Even with the cold, even in the rain, the performers never faltered. Arias were sung with wet hair and rain streaming down their faces. And they were unflinching. Bravo! It is an evening we will never forget in Sydney. We have always loved going to the theater, and we have especially loved the theater when productions try different and unusual things. This was as different as anything, and we would go again in a heartbeat. We keep wondering what it would have been like on a warm summer night with cool breezes from the harbor, enjoying food and drinks without dodging rain and without bundling up to our eyeballs. Maybe another year???

This is curtain call (since of course we couldn’t photograph or videotape the actual performance). As you can see, the costumes are today’s everyday dress.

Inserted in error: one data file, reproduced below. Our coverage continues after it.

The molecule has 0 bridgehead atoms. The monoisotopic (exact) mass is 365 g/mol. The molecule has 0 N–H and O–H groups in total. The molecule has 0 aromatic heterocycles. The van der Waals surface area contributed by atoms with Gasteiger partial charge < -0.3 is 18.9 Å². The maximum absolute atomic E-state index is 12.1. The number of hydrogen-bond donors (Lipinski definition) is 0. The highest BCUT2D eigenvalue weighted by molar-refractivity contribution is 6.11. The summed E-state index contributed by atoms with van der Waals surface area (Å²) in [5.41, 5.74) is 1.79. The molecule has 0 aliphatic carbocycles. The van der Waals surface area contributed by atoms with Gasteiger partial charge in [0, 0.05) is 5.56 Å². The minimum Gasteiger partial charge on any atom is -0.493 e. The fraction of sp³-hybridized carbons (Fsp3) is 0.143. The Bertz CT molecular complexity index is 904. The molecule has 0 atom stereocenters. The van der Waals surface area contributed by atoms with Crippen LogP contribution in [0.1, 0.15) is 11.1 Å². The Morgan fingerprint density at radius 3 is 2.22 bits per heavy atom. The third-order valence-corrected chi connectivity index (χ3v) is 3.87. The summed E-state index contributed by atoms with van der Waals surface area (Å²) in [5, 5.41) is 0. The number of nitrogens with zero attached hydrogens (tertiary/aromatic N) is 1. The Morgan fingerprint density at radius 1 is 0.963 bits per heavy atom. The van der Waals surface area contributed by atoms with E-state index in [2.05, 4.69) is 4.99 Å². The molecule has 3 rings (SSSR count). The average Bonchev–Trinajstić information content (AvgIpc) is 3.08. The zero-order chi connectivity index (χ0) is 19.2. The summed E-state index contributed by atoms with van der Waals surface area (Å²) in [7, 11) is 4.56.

The right side of the stage, with action taking place on the staircases from time to time. With the rain, there was a mist coming off of those white stage lights.
The entire stage, with part of the audience (notice that there are no evening gowns to be seen!) The ramp up the middle of the stairs is where the small dirt bike, aka the “bull” for the Toreador, roared up onto the stage.
The entrance to the performance area is between two old industrial buildings.
A huge old crane still left on Cockatoo Island from its industrial past, but beautifully lit up to look like a modern sculpture.
This didn’t have signs identifying it, but we believe it is a metal bending machine, used to shape pieces of metal to make large industrial structures. Of course, with the lights, it looked prettier than it was.
During Intermission, we got some photos of Downtown Sydney at night, with dramatic clouds and blue streaks from spotlights.
Another shot, from the edge of the island.
This photo captures the downtown skyline as well as part of the performance area.